The Value of Admissions Interviews

Lisa Rosenberg, PhD, RN
Associate Professor
Rush University College of Nursing
Do interviews provide relevant
data in making admission
Are attrition rates affected when
interviews are conducted?
Times Have Changed
 Qualified applicant pools
 Waitlists
 Expanding enrollments
 Faculty shortages
 Overflowing clinical sites
 Full classrooms
Attrition Rates
 General pre-licensure attrition reported in literature
from 10-44%
 Accelerated pre-licensure attrition, 10-20%
 Rush Generalist Entry Master’s program, < 5% thus
 Other Rush graduate programs (specialty Masters,
Why It Matters
 More nurses will enter the workforce
 Fiscal implications for school and
 Effect on morale of faculty and
student body
What Does the Literature Tell Us Are
Predictors of Academic Performance
 Standardized Tests
 Environmental variables, e.g., child care, family crisis
 Working full or part-time
 Personal problems
 Professional incompatibilities
 Behavioral anomalies
Cost-Benefit of Interviewing
 # of hours to interview applicant pool, file review and
interviewer training
 Average faculty salary per hour
 Tuition for a single student over total program
If the data provided from just one interview led to
the denial of an applicant who was believed less
likely to succeed and was replaced by an
applicant who was ultimately successful, then
the financial cost of interviewing was
immediately recovered, as well as the
projected revenue.
Admission Interview Reliability
 Demonstrable rating criteria
 Standardized interview guide
 Interviewer training
 Paired faculty interviews
 “Post-Mortem” review to guide revisions to
the interviewing process
The Interview Process
 Experienced teachers in relevant program
 Two faculty, 25 min. interview, 5 min. postdiscussion
 Interview guide followed, standard information
gathered, addl. questions as needed
 One faculty records during interview
 Evaluation form completed in post-discussion
The Interview Guide
 Five questions + related probes
 1 – 5 rating scale
 Interviewers assess:
1. The candidate’s motivation to enter nursing and
capacity for empathy
2. Ability to describe what nurses do
3. Suitable personal characteristics and readiness
4. Ability to manage a full-time program
5. Academic/life inconsistencies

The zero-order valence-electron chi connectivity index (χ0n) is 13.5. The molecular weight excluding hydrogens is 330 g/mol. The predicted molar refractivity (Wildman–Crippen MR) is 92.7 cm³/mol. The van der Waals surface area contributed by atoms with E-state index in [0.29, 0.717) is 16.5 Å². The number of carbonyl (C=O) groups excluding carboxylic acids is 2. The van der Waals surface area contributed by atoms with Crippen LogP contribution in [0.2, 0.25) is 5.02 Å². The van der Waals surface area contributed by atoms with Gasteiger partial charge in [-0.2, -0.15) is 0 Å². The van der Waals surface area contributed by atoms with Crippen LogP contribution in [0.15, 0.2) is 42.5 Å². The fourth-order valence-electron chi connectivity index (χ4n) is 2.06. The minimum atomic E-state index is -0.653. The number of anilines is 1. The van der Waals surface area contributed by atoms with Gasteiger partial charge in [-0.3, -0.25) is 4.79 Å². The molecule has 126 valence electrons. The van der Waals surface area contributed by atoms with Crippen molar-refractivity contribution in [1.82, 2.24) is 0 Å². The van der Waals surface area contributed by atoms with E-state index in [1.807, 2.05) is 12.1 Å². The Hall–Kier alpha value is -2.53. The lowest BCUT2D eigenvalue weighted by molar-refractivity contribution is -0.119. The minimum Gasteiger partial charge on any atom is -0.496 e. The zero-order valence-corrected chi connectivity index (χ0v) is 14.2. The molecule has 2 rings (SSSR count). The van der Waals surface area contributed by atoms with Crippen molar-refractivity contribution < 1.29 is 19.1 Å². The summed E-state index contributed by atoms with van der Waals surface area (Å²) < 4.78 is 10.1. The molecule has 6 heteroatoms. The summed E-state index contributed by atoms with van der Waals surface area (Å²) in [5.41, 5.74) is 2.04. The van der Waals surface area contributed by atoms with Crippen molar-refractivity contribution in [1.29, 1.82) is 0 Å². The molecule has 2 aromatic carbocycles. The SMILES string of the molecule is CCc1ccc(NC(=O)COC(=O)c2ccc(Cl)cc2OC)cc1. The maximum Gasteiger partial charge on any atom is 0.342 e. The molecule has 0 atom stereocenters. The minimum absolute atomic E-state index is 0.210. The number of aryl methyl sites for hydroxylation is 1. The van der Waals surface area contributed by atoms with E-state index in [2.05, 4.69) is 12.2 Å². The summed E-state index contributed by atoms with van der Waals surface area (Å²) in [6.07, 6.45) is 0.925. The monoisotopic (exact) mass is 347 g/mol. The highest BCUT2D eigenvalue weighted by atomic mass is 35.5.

Interview Guide cont.
 Summary comments
 An overall rating of highly recommend,
recommend, recommend for waitlist or
deny is required
 For each rating there is a standardized
detailed description
The Post-Mortem
 Important to review the files of those students
who, especially early on, did not complete the
 Could these student outcomes have been
predicted from their applications or interview
 Data that was either overlooked by the
interviewers or not viewed as significant by the
admissions committee gave indication to
potential difficulties ahead.
But Does It Work?
 Attrition comparison from regular to accelerated
 Anecdotal experience – applicant who “looked
good on paper” but in interview presented with
obvious behavioral anomalies
 The professional and fiscal benefits of
interviewing do not rely on making many good
decisions, just one
Interviewing for MSN Specialty, DNP and
PhD Programs
 MSN Specialty - Specific advanced practice specialty
requirements, understands specialty practice role of
interest, possible case scenarios
 Post-Master’s DNP – Leadership context and ability
to complete a large scope change project
 PhD – Research phenomena of interest appropriate
fit with institution and faculty
 Always assessing for problematic behavioral or
interpersonal characteristics
 Done well, interviewing applicants is in their best
interest as well as that of the faculty, student
body and institution.
 Though a time commitment is necessary, even
minimally improved attrition rates make
interviewing a fiscally prudent decision.
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